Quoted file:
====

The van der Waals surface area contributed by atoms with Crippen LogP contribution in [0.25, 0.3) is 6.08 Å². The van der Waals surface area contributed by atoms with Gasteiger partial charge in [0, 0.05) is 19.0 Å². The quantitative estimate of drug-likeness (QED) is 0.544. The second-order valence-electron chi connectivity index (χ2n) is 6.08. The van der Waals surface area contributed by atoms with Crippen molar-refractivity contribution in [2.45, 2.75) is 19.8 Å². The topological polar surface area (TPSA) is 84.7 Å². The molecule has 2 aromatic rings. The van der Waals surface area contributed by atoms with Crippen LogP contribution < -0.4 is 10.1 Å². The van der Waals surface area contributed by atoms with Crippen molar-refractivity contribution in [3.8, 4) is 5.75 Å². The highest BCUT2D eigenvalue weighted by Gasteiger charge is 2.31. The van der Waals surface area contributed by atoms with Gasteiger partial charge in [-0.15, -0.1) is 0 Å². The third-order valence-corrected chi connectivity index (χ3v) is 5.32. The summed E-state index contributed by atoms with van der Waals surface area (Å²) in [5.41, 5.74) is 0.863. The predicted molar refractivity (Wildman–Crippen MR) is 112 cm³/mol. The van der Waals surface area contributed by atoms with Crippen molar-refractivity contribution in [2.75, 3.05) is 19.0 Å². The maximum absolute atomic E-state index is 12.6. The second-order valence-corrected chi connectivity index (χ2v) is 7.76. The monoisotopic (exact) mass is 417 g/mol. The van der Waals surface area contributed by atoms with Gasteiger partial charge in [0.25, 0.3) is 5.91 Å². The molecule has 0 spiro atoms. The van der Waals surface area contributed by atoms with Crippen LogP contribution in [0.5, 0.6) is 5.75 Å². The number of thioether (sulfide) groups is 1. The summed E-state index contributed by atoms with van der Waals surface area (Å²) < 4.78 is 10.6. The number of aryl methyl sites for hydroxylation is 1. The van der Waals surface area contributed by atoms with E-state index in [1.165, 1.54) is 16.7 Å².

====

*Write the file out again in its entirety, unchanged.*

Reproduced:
The van der Waals surface area contributed by atoms with Crippen LogP contribution in [0.25, 0.3) is 6.08 Å². The van der Waals surface area contributed by atoms with Gasteiger partial charge in [0, 0.05) is 19.0 Å². The quantitative estimate of drug-likeness (QED) is 0.544. The second-order valence-electron chi connectivity index (χ2n) is 6.08. The van der Waals surface area contributed by atoms with Crippen molar-refractivity contribution in [2.45, 2.75) is 19.8 Å². The topological polar surface area (TPSA) is 84.7 Å². The molecule has 2 aromatic rings. The van der Waals surface area contributed by atoms with Crippen LogP contribution < -0.4 is 10.1 Å². The van der Waals surface area contributed by atoms with Crippen molar-refractivity contribution in [3.8, 4) is 5.75 Å². The highest BCUT2D eigenvalue weighted by Gasteiger charge is 2.31. The van der Waals surface area contributed by atoms with Gasteiger partial charge in [-0.15, -0.1) is 0 Å². The third-order valence-corrected chi connectivity index (χ3v) is 5.32. The summed E-state index contributed by atoms with van der Waals surface area (Å²) in [5.41, 5.74) is 0.863. The predicted molar refractivity (Wildman–Crippen MR) is 112 cm³/mol. The van der Waals surface area contributed by atoms with Crippen molar-refractivity contribution in [2.75, 3.05) is 19.0 Å². The maximum absolute atomic E-state index is 12.6. The second-order valence-corrected chi connectivity index (χ2v) is 7.76. The monoisotopic (exact) mass is 417 g/mol. The van der Waals surface area contributed by atoms with Gasteiger partial charge in [0.25, 0.3) is 5.91 Å². The molecule has 0 spiro atoms. The van der Waals surface area contributed by atoms with Crippen LogP contribution in [0.5, 0.6) is 5.75 Å². The number of thioether (sulfide) groups is 1. The summed E-state index contributed by atoms with van der Waals surface area (Å²) < 4.78 is 10.6. The number of aryl methyl sites for hydroxylation is 1. The van der Waals surface area contributed by atoms with E-state index in [1.165, 1.54) is 16.7 Å².